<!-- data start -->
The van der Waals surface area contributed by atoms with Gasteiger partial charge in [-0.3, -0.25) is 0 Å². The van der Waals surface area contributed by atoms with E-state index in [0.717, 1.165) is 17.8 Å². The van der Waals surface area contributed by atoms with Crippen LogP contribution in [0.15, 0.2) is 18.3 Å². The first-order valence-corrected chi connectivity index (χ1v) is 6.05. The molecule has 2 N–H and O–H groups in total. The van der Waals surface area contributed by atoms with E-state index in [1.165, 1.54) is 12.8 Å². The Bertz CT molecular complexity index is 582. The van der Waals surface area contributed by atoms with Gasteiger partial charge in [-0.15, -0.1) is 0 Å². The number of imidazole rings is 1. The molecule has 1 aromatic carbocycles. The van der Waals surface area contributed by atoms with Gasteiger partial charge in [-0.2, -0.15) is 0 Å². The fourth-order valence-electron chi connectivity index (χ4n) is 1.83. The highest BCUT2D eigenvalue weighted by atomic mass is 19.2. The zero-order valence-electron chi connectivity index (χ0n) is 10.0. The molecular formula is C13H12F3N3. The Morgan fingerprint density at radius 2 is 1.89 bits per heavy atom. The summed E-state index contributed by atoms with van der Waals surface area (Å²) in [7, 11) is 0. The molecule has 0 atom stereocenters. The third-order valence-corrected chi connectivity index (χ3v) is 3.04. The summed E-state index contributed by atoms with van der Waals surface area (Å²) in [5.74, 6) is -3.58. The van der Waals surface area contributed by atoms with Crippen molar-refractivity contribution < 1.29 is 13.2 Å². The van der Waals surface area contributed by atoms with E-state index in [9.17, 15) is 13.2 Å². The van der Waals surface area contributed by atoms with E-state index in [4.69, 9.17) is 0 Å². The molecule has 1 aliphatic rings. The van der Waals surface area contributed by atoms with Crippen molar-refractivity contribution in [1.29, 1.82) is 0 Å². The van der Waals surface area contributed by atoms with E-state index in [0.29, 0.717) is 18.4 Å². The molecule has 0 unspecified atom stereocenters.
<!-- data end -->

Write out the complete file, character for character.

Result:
The van der Waals surface area contributed by atoms with Gasteiger partial charge in [-0.3, -0.25) is 0 Å². The van der Waals surface area contributed by atoms with E-state index in [0.717, 1.165) is 17.8 Å². The van der Waals surface area contributed by atoms with Crippen LogP contribution in [0.15, 0.2) is 18.3 Å². The first-order valence-corrected chi connectivity index (χ1v) is 6.05. The molecule has 2 N–H and O–H groups in total. The van der Waals surface area contributed by atoms with E-state index in [1.165, 1.54) is 12.8 Å². The Bertz CT molecular complexity index is 582. The van der Waals surface area contributed by atoms with Gasteiger partial charge in [-0.15, -0.1) is 0 Å². The number of imidazole rings is 1. The molecule has 1 aromatic carbocycles. The van der Waals surface area contributed by atoms with Gasteiger partial charge in [-0.2, -0.15) is 0 Å². The fourth-order valence-electron chi connectivity index (χ4n) is 1.83. The highest BCUT2D eigenvalue weighted by atomic mass is 19.2. The zero-order valence-electron chi connectivity index (χ0n) is 10.0. The molecular formula is C13H12F3N3. The Morgan fingerprint density at radius 2 is 1.89 bits per heavy atom. The summed E-state index contributed by atoms with van der Waals surface area (Å²) in [7, 11) is 0. The molecule has 0 atom stereocenters. The third-order valence-corrected chi connectivity index (χ3v) is 3.04. The summed E-state index contributed by atoms with van der Waals surface area (Å²) in [5.74, 6) is -3.58. The van der Waals surface area contributed by atoms with Crippen molar-refractivity contribution < 1.29 is 13.2 Å². The van der Waals surface area contributed by atoms with E-state index in [9.17, 15) is 13.2 Å². The van der Waals surface area contributed by atoms with E-state index in [4.69, 9.17) is 0 Å². The molecule has 1 aliphatic rings. The van der Waals surface area contributed by atoms with Crippen molar-refractivity contribution in [1.29, 1.82) is 0 Å². The van der Waals surface area contributed by atoms with E-state index in [0.29, 0.717) is 18.4 Å². The molecule has 0 unspecified atom stereocenters.